Your heart should look like this. If you are going to stamp a texture into it, you need to do this whilst the UTEE is still molten. Just press your stamp into the UTEE, don’t worry, it does not harm your stamp!, as long as you have either Pigment ink, Staz-on or Versamark ink on your stamp.The ink coats the rubber, and helps to release it from the UTEE. Use Versamark/clear embossing ink if you just want texture, or want to rub some colour into it after, Staz-on if you want a dark imprint against a pale embossing, or a Pigment ink if you want a metallic finish, such as gold or silver.

Your textured Heart.

At this point, I remembered a technique I had seen in Julia Andrus’ book, Paper Transformed, where she added Perfect Pearls before reheating to get ‘trails’ of mica seeming to fall down into the UTEE.The link takes you to the post. So I repeated the above process, until I reached the stage where you add the coloured powder.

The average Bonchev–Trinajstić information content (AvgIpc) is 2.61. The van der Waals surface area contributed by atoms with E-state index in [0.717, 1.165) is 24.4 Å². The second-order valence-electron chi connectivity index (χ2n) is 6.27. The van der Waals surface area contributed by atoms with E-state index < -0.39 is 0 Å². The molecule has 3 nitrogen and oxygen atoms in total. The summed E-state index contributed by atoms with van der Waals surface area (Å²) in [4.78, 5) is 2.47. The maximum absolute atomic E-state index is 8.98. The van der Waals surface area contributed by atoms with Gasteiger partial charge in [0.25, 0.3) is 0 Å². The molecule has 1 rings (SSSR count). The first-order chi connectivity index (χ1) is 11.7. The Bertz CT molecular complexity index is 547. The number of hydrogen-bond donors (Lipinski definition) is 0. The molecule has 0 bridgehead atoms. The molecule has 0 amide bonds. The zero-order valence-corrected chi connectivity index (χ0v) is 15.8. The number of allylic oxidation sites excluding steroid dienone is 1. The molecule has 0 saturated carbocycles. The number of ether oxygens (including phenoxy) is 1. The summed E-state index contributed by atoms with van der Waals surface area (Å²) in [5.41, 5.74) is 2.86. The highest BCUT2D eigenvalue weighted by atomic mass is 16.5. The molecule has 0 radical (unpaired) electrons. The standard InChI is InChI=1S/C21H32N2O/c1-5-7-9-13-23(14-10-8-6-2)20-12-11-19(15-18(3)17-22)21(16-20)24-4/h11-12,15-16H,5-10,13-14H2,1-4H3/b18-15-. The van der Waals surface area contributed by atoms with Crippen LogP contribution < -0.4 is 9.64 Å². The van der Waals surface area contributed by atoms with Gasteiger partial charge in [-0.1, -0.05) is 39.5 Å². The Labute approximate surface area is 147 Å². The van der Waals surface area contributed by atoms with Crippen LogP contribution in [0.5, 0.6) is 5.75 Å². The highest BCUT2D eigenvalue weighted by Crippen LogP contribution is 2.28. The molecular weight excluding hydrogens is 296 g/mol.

What I did now was to sprinkle on my Blue embossing powder & tip off the excess, then I sprinkled a very small amount of Cosmic Shimmer Mica powder on the top, using the little brush that came with it.


           This is how it looked as the powder started to melt, and the heat gun blew the mica across the surface slightly.

It looks a little heavy here,to be honest, and I thought I had overdone it.

You can see the heating has left the surface a little bubbled.

    So, I let it cool a while, then patted it over with the clear embossing pad and sprinkled on another layer of UTEE.